NEW ORLEANS — Muscular and tanned, actor Shemar Moore is dressed in all black — baseball cap to boots — augmented by silver chains, including two draped down each side of his trousers.
He’s just flown in to New Orleans to screen the first episode of his new CBS series, “S.W.A.T.,” at the annual convention of the National Association of Black Journalists. The show is a reinvention of the 1970s television series and 2003 film, centered on a Special Weapons and Tactics team, the last-resort specialized unit of local police departments.
“We’ve got the same name and we’ve got the theme song: Na-na-naaa, na-na-naaa, na-na-naaa, na-na-naaa, na-na-NA-na,” Moore says, singing the dramatic melody familiar to many.
“But it’s the Trump years. It’s not about Trump. It’s not about politics. But we’re going to surprise you, because we’re talking about what’s going on in real life: Black Lives Matter, terrorism issues, race issues, you know, blue vs. civilians. We want to bring some humanity to what’s going on,” Moore says, before bringing up the breaking news of that day — violence sparked by a rally by white supremacists and neo-Nazis that left a counterprotester dead and 19 injured.
“Look at what’s happening in Charlottesville, Virginia. It’s a big standoff. Just in L.A. this week while we were working, there were three different standoffs [with] S.W.A.T.,” the actor says.
“Can we bridge the gap? Can we get people to exhale a little bit? Can we create a conversation? Can we create a little more attempt at unity?” he asks. “We’re all human, and I don’t care what color we are, I don’t care what gender we are. I don’t care about none of that. Let’s just try to have a little more patience with one another. With ‘S.W.A.T.’ hopefully, we’ll plant those seeds of compassion.”
The show, premiering Nov. 2, is billed as a “realistic and sensitive look at the brave men and women” of the L.A.P.D. Metro S.W.A.T. team. The one-hour series follows ex-Marine Daniel “Hondo” Harrelson (Moore) as he is promoted to leader of his own S.W.A.T. team following the accidental shooting of an innocent teenager by a S.W.A.T. officer. With the city on edge, the lifelong resident of South L.A. finds himself torn between his colleagues and his civilian neighbors, and has to find a way to bridge those worlds and bring a deadly crew of anarchists to justice before the city implodes.
“We have a good cast. Our executive producer is Shawn Ryan, who produced ‘The Shield,’ ‘The Unit.’ He’s done all kinds of amazing things. Also, Justin Lin, of ‘Fast and Furious’ and others. … It’s not to say that it’s never been done. I mean, ‘Hill Street Blues’ was a great show, ‘The Unit,’ ‘The Shield,’ ’24’ with Kiefer Sutherland. There’s been some very great shows. But this one showcases diversity: Diversity in storytelling. Diversity in the faces you see on the screen. And diversity in the content of the stories that we’re telling.”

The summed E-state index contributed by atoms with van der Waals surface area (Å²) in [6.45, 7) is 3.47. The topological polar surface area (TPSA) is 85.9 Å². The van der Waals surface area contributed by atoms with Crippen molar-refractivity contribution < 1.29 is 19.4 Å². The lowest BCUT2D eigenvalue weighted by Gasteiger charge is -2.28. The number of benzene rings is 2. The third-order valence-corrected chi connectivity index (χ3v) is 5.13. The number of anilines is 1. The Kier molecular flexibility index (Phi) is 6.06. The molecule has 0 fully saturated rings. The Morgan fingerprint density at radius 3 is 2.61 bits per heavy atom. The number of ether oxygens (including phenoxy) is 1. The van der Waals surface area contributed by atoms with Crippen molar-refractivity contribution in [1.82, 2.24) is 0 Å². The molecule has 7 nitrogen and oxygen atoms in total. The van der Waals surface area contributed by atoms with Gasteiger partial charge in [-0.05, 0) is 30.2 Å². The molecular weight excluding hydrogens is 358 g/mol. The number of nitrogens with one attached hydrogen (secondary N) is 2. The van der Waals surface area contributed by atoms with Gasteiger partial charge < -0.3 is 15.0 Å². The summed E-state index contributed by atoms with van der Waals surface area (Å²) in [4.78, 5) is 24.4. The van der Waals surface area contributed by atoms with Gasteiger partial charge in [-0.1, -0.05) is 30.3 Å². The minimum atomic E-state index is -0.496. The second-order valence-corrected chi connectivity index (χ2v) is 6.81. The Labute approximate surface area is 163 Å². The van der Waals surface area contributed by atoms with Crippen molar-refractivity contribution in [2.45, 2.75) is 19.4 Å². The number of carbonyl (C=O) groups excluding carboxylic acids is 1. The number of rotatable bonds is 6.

The 47-year-old former fashion model stops traffic — female foot traffic, that is — as he makes his way to a ballroom at the convention. And as Moore chats with several reporters, it’s clear that the actor, who got his start on soap operas (he played Malcolm Winters on “The Young and the Restless” from 1994-2005) and made a name for himself as Investigator Derek Morgan on CBS’ “Criminal Minds” (coming on in 2005, and exiting after 11 seasons), is thrilled to finally land a lead role in a series.
“I’ve made the most out of what’s been available to me for 24 years. … I’m very proud of Derek Morgan and the evolution of that character on ‘Criminal Minds’ — but you know, I treat my acting career like school. ‘Young and the Restless’ reminds me of high school. I had to find my way. I had to earn my chops. And then I was ready to graduate, ready for the next step, whatever that would be. ‘Criminal Minds’ was college, and now ‘S.W.A.T.’ is grad school,” Moore says.
“And then the movie career. I want to be up there with Denzel, Will Smith, Jamie Foxx, you know, Jeremy Renner, George Clooney, Brad Pitt, all those. So I’m finding my way. … I’m excited to be the leader. But I also know that it’s bigger than me, and I’m humble enough to know that I can’t do it by myself,” he says.
“You’re gonna have a good time with ‘S.W.A.T.’ 2017, understanding who these men and women in blue are. Some are good. Some are bad. But that’s true for us as civilians, too. Some are good. Some are bad. We’re not hitting you over the head with the message. … We’re not going to fix nothing, but we’re going to create a conversation. We’re going to get you to think outside the box.”
Oh, and don’t compare him to previous actors who played Hondo.
“The last person to play Daniel ‘Hondo’ Harrelson was Sam Jackson in the movie. I’m not trying to touch Sam Jackson,” he says, laughing. “When you watch this show, all I want you to do when you finish watching ‘S.W.A.T.’ — I’d love for you to tell me how great I am as an actor. I’d love to hear that, and hopefully, I’ll hear that. But I just want one word from everybody: ‘Whoa!’ — O.K.? I wanna hear ‘Whoa!’ “